What will happen if I tell my boss that mistake I made? Will he fire me?
The girl I like smiled at someone else. She probably loves him, and hates me.
This assignment I’m working on is due tomorrow and all I have is one sentence. I’m going to fail, it’s useless to try.
Sometimes you drown in the voices.
Sometimes you can’t help but be overcome. Life has so many questions, and even more answers. The problem is, most of the possible answers our imaginations create are doomsday predictions. We naturally focus on the negative; blame it on evolution. We need to focus on the negative because it’s better for survival.
It isn’t very good for your mental health though.
“Worry is the interest you pay on a debt you may not owe.”
Over and over, we see our doomsday predictions crumble in the face of reality.
So why is it that we can never stop them in the first place? Each time a new problem arises, we stress, we build it up.
This time it WILL be the end of me.
A long time ago, I got fed up with this cycle. So I came up with a method of shrinking the problem down to it’s actual size.
On your death bed, will this problem matter to you?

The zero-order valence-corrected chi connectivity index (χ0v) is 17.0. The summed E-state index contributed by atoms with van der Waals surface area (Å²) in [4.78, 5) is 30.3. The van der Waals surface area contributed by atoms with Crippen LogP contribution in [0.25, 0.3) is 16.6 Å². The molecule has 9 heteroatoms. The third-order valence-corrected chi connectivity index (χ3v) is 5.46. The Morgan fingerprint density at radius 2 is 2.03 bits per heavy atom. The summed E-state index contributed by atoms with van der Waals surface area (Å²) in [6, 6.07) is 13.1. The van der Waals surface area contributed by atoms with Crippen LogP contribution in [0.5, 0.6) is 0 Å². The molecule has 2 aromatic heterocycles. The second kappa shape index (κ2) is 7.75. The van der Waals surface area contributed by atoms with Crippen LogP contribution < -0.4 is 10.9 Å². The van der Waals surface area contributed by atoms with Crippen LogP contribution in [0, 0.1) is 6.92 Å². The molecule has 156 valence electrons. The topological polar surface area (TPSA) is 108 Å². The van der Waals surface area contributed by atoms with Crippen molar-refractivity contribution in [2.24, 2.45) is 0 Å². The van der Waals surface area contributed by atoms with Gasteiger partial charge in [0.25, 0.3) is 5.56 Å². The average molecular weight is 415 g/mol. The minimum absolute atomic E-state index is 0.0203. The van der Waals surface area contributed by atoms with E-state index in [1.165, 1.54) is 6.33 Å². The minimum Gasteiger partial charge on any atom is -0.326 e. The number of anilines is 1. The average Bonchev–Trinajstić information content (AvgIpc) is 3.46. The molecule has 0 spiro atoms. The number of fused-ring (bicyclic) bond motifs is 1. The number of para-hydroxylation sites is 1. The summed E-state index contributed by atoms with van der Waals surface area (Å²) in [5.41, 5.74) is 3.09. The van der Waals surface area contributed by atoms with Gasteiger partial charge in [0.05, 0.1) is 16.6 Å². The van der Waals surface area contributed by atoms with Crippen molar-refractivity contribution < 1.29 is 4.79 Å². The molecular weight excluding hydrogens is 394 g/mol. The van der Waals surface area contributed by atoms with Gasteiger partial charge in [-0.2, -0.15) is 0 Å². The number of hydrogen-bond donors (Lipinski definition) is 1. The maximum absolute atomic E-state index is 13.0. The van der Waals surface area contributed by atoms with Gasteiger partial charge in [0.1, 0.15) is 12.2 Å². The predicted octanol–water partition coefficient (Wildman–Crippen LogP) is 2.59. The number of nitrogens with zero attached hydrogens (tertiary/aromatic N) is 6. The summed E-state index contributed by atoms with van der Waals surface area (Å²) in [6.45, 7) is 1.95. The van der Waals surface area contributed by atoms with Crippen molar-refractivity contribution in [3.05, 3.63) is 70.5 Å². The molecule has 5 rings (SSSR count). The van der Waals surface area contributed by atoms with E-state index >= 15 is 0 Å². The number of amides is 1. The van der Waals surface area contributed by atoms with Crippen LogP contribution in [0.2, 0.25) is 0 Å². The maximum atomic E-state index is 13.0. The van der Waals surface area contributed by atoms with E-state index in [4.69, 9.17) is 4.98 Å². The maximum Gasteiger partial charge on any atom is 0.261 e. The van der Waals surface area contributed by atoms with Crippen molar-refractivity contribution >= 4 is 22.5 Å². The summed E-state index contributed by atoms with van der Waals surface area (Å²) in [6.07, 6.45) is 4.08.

With your very last breath, will you say “that assignment was the defining moment of my life. If only I did better, my life would have been amazing.”
I’m going to go out on a limb and say no.
Well, you aren’t on your death bed. Right now you are in your actual bed, crying because that girl smiled at someone. Crying because she definitely hates you.
So, step two!
Imagine yourself ten years from now, will it matter then?
I’m still out here on this limb, and I’m guessing the answer is still a resounding no. I want you to continue imagining yourself at different intervals until you get to your current age. How long was it before you decided “I’ll still care at that point.”
Was is it a year after the event? Six months? Three months? Great. Now you have a timeline for how long you are going to care about this problem.
But if you already know that eventually it won’t matter to you, then why let it matter to you now?
We build up our problems into giant monsters.
Once we start to shrink them down, we can defend ourselves from them. We can start to take chunks out of them and soften their grip on us.
You can never get rid of these thoughts, at least I can’t. But we can see them for what they really are…